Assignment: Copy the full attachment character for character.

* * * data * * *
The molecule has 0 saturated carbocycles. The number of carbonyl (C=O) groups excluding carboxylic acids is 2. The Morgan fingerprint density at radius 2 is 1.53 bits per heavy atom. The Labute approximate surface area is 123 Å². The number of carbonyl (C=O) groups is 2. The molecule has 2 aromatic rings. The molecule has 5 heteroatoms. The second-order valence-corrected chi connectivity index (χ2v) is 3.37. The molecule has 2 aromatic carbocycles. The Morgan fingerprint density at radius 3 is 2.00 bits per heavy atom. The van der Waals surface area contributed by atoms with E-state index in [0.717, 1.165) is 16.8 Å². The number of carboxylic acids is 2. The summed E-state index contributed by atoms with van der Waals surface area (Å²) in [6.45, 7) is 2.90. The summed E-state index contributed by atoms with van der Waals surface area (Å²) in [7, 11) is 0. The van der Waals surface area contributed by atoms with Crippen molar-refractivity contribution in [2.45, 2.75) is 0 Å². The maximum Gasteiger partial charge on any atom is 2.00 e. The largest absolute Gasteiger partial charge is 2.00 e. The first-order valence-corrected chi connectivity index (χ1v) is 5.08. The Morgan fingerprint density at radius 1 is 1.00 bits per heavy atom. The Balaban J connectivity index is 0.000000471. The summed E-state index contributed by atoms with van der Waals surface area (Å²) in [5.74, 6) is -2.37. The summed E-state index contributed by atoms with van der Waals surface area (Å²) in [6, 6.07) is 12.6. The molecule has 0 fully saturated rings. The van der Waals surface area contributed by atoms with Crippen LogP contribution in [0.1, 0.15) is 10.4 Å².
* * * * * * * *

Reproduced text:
The molecule has 0 saturated carbocycles. The number of carbonyl (C=O) groups excluding carboxylic acids is 2. The Morgan fingerprint density at radius 2 is 1.53 bits per heavy atom. The Labute approximate surface area is 123 Å². The number of carbonyl (C=O) groups is 2. The molecule has 2 aromatic rings. The molecule has 5 heteroatoms. The second-order valence-corrected chi connectivity index (χ2v) is 3.37. The molecule has 2 aromatic carbocycles. The Morgan fingerprint density at radius 3 is 2.00 bits per heavy atom. The van der Waals surface area contributed by atoms with E-state index in [0.717, 1.165) is 16.8 Å². The number of carboxylic acids is 2. The summed E-state index contributed by atoms with van der Waals surface area (Å²) in [6.45, 7) is 2.90. The summed E-state index contributed by atoms with van der Waals surface area (Å²) in [7, 11) is 0. The van der Waals surface area contributed by atoms with Crippen molar-refractivity contribution in [2.45, 2.75) is 0 Å². The maximum Gasteiger partial charge on any atom is 2.00 e. The largest absolute Gasteiger partial charge is 2.00 e. The first-order valence-corrected chi connectivity index (χ1v) is 5.08. The Morgan fingerprint density at radius 1 is 1.00 bits per heavy atom. The Balaban J connectivity index is 0.000000471. The summed E-state index contributed by atoms with van der Waals surface area (Å²) in [5.74, 6) is -2.37. The summed E-state index contributed by atoms with van der Waals surface area (Å²) in [6, 6.07) is 12.6. The molecule has 0 fully saturated rings. The van der Waals surface area contributed by atoms with Crippen LogP contribution in [0.1, 0.15) is 10.4 Å².